These metals are prized for their catalytic properties, resistance to chemical corrosion and performance in high-temperature environments, among other properties. Commercial applications for the group include electrical components, corrosion-resistance apparatus, fuel cells, chemotherapy and dentistry. And because of their worldwide scarcity, each metal fetches a premium price.
Now it is up to experimentalists to produce these new materials and discover their physical properties. Previous studies have shown that Curtarolo's methods are highly accurate in generating recipes for new, stable compounds, but they don't provide much information about their behaviors.
"The compounds that we find are almost always possible to create," said Curtarolo. "However, we don't always know if they are useful. In other words, there are plenty of needles in the haystack; a few of those needles are gold, but most are worthless iron."
In addition to identifying unknown alloys, the study also provides detailed structural data on known materials. For example, there are indications that some may be structurally unstable at low temperatures. This isn't readily apparent because creating such materials is difficult, requiring high temperatures or pressures and very long equilibration processes.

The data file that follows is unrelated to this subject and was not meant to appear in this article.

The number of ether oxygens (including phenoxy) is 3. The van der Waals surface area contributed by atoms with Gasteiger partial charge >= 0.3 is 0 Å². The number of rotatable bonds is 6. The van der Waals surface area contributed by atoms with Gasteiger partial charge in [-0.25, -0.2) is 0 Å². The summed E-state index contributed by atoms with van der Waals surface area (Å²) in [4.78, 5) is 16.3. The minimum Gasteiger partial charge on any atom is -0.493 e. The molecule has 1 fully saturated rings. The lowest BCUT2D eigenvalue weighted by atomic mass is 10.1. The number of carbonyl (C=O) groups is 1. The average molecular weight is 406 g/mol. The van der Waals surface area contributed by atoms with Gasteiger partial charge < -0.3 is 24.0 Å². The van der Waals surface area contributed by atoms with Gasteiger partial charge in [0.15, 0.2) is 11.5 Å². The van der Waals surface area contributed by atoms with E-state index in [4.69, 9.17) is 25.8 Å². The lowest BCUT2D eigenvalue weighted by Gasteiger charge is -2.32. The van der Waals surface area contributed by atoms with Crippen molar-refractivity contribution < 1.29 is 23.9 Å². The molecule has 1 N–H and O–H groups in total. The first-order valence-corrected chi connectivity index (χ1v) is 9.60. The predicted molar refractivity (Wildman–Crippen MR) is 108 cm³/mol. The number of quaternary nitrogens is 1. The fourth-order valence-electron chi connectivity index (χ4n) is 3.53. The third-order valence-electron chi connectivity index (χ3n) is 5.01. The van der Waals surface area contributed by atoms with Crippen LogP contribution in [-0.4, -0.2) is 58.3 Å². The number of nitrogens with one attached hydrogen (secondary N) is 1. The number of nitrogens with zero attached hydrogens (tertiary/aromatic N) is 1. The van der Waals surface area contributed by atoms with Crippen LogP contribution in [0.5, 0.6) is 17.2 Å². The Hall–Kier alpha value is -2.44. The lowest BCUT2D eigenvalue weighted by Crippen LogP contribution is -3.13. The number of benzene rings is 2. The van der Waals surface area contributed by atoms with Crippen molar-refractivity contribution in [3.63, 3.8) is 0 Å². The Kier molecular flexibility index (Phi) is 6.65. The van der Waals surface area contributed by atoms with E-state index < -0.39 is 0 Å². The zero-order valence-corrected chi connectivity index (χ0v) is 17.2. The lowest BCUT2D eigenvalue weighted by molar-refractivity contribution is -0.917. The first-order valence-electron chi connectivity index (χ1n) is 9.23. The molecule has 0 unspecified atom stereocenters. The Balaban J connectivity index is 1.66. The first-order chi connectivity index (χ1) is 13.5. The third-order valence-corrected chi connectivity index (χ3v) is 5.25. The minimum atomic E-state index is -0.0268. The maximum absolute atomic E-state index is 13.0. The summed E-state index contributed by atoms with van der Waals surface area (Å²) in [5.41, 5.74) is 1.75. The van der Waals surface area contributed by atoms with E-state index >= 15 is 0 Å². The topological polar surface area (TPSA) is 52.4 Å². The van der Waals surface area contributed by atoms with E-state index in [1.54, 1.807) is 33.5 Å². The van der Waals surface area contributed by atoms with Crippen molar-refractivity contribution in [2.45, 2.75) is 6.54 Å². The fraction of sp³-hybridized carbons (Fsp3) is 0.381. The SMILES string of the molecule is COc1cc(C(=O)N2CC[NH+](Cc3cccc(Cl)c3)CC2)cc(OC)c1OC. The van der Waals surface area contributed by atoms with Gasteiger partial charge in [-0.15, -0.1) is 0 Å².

"We hope providing a list of targets will help identify new compounds much faster and more cheaply," said Curtarolo. "Physically going through these potential combinations just to find the targets would take 200 to 300 graduate students five years. As it is, characterizing the targets we identified should keep the experimentalists busy for 20."
|Contact: Ken Kingery|